Some people with multiple sclerosis (MS) experience seizures. Sometimes a seizure can be a symptom of an MS attack or relapse. Experts are not sure why it happens, but it may have something to do with how MS affects the brain.
Read on to learn more about MS-related seizures, as well as things that might be mistaken for seizure symptoms in people with MS.
A seizure is a sudden surge of unusual electrical activity in the brain. Seizures can cause changes in:
While some seizures have obvious symptoms, other symptoms are subtler and harder to recognize.
Some symptoms of a seizure include:
- changes to sense of smell, sound, or taste
- feelings of fear, panic, or déjà vu
- numbness and tingling
- staring or unresponsiveness
- loss of consciousness
- uncontrollable jerking movements, shaking, or twitching
- visual disturbances
A seizure typically lasts from 30 seconds to 2 minutes, but they can last longer.
Seizures affect between 2 and 5 percent of people with MS, so it’s not a very common symptom. For comparison, about 3 percent of people in the general population experience seizures.
They can occur as part of a disease relapse or independent of a relapse. Sometimes, a seizure is the first noticeable sign of MS.
There are many types of seizures. The most common types for people with MS are focal seizures that include:
- Focal aware seizures. Previously known as simple partial seizures, these seizures start in one side of the brain, and the person is aware of their surroundings during the seizure.
- Focal impaired awareness seizures. These seizures used to be called complex partial seizures. They begin in one part of the brain, and the person is unaware of their surroundings during the seizure.
- Focal to bilateral tonic-clonic seizures. Previously referred to as secondarily generalized seizures, these seizures start in a section of the brain on one side but spread to reach both sides of the brain.
Seizures are usually associated with epilepsy. This is a condition that causes unpredictable, recurring seizures. It’s usually diagnosed when someone has had two seizures with no apparent cause.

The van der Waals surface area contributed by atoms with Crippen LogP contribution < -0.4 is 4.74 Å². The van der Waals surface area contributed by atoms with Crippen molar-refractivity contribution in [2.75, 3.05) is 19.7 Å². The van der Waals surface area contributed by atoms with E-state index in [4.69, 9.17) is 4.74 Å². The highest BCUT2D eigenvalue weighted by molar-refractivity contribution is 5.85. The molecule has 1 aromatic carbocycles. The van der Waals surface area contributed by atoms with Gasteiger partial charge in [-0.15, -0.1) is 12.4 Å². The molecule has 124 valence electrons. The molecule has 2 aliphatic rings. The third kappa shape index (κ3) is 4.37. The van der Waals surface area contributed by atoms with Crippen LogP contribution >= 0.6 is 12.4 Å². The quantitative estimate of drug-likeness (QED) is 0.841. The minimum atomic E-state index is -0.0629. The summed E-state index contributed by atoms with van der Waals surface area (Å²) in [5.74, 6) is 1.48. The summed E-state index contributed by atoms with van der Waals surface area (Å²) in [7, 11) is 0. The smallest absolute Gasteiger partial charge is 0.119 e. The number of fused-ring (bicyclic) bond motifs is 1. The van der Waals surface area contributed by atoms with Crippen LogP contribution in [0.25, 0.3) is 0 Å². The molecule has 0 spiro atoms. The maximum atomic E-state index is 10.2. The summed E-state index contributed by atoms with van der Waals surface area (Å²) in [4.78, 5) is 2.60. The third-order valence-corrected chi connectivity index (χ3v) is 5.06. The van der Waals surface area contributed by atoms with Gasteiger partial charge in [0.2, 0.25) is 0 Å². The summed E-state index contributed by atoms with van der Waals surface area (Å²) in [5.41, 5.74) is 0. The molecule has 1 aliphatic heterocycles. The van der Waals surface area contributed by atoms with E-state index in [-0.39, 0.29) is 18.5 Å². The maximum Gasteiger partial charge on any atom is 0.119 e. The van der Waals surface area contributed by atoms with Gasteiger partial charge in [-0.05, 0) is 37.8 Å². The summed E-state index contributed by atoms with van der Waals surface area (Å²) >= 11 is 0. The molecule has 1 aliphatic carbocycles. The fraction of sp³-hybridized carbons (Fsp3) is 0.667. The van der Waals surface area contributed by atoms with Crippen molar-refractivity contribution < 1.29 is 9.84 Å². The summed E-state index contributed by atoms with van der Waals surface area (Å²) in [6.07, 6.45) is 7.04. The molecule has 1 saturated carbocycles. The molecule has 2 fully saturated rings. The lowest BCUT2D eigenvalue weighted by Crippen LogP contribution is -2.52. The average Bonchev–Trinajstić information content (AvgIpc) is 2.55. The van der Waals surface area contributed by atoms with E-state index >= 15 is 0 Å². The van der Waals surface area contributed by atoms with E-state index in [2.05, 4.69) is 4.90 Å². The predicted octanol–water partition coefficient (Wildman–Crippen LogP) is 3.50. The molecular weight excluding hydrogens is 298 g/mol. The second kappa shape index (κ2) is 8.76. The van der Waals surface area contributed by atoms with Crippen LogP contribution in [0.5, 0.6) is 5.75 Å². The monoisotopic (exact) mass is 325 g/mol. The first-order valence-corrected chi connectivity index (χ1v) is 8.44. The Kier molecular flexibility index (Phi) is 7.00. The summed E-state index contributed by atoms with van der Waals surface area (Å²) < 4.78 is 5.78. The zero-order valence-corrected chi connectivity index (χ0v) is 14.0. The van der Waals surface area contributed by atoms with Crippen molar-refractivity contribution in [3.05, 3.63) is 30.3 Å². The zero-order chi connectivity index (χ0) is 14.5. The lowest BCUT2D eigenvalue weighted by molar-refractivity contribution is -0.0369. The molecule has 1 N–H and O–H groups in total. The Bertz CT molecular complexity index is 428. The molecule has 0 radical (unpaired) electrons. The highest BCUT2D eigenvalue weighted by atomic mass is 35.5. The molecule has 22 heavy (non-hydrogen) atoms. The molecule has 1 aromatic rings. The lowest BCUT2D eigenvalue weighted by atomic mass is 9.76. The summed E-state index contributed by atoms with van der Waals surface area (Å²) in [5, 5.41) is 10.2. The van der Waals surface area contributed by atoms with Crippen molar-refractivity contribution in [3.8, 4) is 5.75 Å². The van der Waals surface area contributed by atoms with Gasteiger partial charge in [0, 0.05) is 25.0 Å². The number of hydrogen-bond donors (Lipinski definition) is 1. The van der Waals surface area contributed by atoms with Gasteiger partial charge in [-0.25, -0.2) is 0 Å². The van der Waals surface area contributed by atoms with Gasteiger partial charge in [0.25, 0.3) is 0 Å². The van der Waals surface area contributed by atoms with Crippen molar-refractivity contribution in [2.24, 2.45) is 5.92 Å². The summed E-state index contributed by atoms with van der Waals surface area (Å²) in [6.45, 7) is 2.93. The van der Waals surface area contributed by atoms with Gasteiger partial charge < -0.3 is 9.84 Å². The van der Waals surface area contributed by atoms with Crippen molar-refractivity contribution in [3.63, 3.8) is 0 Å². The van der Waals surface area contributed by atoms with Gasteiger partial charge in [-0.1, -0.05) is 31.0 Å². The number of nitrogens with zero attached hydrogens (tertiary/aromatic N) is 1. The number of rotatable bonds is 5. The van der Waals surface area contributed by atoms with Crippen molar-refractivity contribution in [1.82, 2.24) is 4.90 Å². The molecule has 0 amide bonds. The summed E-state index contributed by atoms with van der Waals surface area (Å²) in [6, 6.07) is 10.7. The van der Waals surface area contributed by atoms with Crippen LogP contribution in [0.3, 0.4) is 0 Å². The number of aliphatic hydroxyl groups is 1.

It’s possible to have both MS and epilepsy. In fact, the risk of epilepsy is about three times higher for people with MS than for others.
Some other potential causes of seizures include:
- high or low sodium or glucose levels
- excessive alcohol consumption
- brain infection
- brain tumor
- certain medications
- head trauma
- high fever
- lack of sleep
- recreational drug use
Several things can mimic the signs of a seizure, especially in people with MS.
MS can damage nerves in the brain, interrupting electrical signals. This causes a range of symptoms known as paroxysmal symptoms. Similar to seizures, paroxysmal symptoms come on suddenly and do not last long.
Paroxysmal symptoms include:
- inability to move
- lack of coordination
- muscle contractions, or spasms
- slurring speech
- stabbing sensations, particularly in the face
- unusual sensations such as burning, itching, numbness, and tingling
- involuntary movements
Sometimes, paroxysmal symptoms happen when you’re having an MS relapse. They can also appear between relapses.
Triggers for paroxysmal symptoms can include:
- emotional stress
- sudden movement or change in body positioning
- temperature change
While paroxysmal symptoms are different from seizures, they do respond to anticonvulsants. These are medications traditionally used to treat epilepsy.
Other conditions resembling seizures
Other things that can sometimes look or feel like a seizure include:
If you’ve had what feels like a seizure that lasts for more than 5 minutes, seek emergency medical treatment. You should also get emergency care if you think you’ve had a seizure and:
- it’s your first time having a seizure
- you’re pregnant
- you have diabetes
- you have a high fever
- you have heat exhaustion
- you immediately had a second seizure
- you had an injury during a seizure
Having one seizure does not necessarily mean you’ll have another. It could be a one-time event.
If you have MS and suspect you’ve had a seizure for the first time, make an appointment with a doctor. They can help to determine whether you actually had a seizure and what might have caused your symptoms.
Here are a few tips to prepare for your appointment:
- Write down what it felt like when you experienced seizure-like symptoms, including the moments before and after.
- Note the date and time of your symptoms, as well as what you were doing just before symptoms began.
- List any other unusual symptoms you’ve had lately.
- Tell your doctor if you have other conditions, such as diabetes.
- List all your medications, even those that are not related to MS.
People with MS can have seizures, but they are not always directly related to MS. There are several conditions that can cause symptoms similar to a seizure.
If you have MS and think you’ve had a seizure, make an appointment with a doctor or neurologist. They can help you figure out what caused your symptoms and come up with a treatment plan, if needed.